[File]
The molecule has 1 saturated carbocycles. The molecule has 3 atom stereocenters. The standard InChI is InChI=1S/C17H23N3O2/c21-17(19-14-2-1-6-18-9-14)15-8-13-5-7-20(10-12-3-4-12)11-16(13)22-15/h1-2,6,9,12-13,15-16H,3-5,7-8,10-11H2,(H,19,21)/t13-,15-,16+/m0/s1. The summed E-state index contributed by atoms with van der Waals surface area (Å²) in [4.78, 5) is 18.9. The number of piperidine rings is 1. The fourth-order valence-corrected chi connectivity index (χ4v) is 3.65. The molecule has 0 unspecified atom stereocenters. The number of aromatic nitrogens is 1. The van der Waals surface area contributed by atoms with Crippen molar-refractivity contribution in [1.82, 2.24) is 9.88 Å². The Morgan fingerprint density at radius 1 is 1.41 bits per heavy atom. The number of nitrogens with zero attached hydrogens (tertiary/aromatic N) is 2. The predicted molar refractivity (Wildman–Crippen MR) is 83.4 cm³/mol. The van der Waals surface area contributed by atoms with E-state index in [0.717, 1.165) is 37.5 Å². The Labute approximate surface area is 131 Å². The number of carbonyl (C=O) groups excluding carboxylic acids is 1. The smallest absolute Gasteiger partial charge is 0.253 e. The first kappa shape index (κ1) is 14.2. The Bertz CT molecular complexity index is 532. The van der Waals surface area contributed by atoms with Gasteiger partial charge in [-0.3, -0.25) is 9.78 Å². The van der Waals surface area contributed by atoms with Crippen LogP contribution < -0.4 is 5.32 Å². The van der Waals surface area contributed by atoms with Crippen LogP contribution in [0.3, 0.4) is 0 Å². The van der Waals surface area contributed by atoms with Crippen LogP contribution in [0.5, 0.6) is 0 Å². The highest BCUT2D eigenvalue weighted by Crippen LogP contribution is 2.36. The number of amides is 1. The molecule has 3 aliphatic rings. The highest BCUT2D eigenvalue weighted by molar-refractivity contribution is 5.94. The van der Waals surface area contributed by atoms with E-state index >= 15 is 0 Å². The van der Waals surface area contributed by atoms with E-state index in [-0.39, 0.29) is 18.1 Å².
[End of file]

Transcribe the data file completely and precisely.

The molecule has 1 saturated carbocycles. The molecule has 3 atom stereocenters. The standard InChI is InChI=1S/C17H23N3O2/c21-17(19-14-2-1-6-18-9-14)15-8-13-5-7-20(10-12-3-4-12)11-16(13)22-15/h1-2,6,9,12-13,15-16H,3-5,7-8,10-11H2,(H,19,21)/t13-,15-,16+/m0/s1. The summed E-state index contributed by atoms with van der Waals surface area (Å²) in [4.78, 5) is 18.9. The number of piperidine rings is 1. The fourth-order valence-corrected chi connectivity index (χ4v) is 3.65. The molecule has 0 unspecified atom stereocenters. The number of aromatic nitrogens is 1. The van der Waals surface area contributed by atoms with Crippen molar-refractivity contribution in [1.82, 2.24) is 9.88 Å². The Morgan fingerprint density at radius 1 is 1.41 bits per heavy atom. The number of nitrogens with zero attached hydrogens (tertiary/aromatic N) is 2. The predicted molar refractivity (Wildman–Crippen MR) is 83.4 cm³/mol. The van der Waals surface area contributed by atoms with E-state index in [0.717, 1.165) is 37.5 Å². The Labute approximate surface area is 131 Å². The number of carbonyl (C=O) groups excluding carboxylic acids is 1. The smallest absolute Gasteiger partial charge is 0.253 e. The first kappa shape index (κ1) is 14.2. The Bertz CT molecular complexity index is 532. The van der Waals surface area contributed by atoms with Gasteiger partial charge in [-0.3, -0.25) is 9.78 Å². The van der Waals surface area contributed by atoms with Crippen LogP contribution < -0.4 is 5.32 Å². The van der Waals surface area contributed by atoms with Crippen LogP contribution in [0.3, 0.4) is 0 Å². The van der Waals surface area contributed by atoms with Crippen LogP contribution in [0.5, 0.6) is 0 Å². The highest BCUT2D eigenvalue weighted by Crippen LogP contribution is 2.36. The number of amides is 1. The molecule has 3 aliphatic rings. The highest BCUT2D eigenvalue weighted by molar-refractivity contribution is 5.94. The van der Waals surface area contributed by atoms with E-state index >= 15 is 0 Å². The van der Waals surface area contributed by atoms with E-state index in [-0.39, 0.29) is 18.1 Å².